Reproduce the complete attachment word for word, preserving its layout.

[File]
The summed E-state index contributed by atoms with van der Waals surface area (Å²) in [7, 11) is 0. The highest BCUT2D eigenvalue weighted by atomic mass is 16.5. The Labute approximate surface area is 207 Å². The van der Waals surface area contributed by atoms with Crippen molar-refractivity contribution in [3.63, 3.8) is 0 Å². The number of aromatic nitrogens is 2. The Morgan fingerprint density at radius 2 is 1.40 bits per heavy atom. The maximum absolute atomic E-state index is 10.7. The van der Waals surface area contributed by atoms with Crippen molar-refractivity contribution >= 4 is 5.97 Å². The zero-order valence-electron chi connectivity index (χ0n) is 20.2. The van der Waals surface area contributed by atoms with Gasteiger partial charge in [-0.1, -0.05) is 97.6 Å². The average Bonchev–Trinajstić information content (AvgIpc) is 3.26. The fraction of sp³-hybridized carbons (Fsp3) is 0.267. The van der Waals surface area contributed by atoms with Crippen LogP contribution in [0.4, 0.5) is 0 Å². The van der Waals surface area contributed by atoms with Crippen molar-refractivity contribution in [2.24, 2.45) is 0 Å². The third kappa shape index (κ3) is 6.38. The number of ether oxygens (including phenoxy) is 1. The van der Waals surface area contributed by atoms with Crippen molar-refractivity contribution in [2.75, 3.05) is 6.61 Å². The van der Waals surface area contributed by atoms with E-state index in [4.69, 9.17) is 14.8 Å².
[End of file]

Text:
The summed E-state index contributed by atoms with van der Waals surface area (Å²) in [7, 11) is 0. The highest BCUT2D eigenvalue weighted by atomic mass is 16.5. The Labute approximate surface area is 207 Å². The van der Waals surface area contributed by atoms with Crippen molar-refractivity contribution in [3.63, 3.8) is 0 Å². The number of aromatic nitrogens is 2. The Morgan fingerprint density at radius 2 is 1.40 bits per heavy atom. The maximum absolute atomic E-state index is 10.7. The van der Waals surface area contributed by atoms with Crippen molar-refractivity contribution >= 4 is 5.97 Å². The zero-order valence-electron chi connectivity index (χ0n) is 20.2. The van der Waals surface area contributed by atoms with Gasteiger partial charge in [-0.1, -0.05) is 97.6 Å². The average Bonchev–Trinajstić information content (AvgIpc) is 3.26. The fraction of sp³-hybridized carbons (Fsp3) is 0.267. The van der Waals surface area contributed by atoms with Crippen LogP contribution in [0.4, 0.5) is 0 Å². The van der Waals surface area contributed by atoms with Crippen molar-refractivity contribution in [2.24, 2.45) is 0 Å². The third kappa shape index (κ3) is 6.38. The number of ether oxygens (including phenoxy) is 1. The van der Waals surface area contributed by atoms with Crippen molar-refractivity contribution in [2.75, 3.05) is 6.61 Å². The van der Waals surface area contributed by atoms with E-state index in [4.69, 9.17) is 14.8 Å².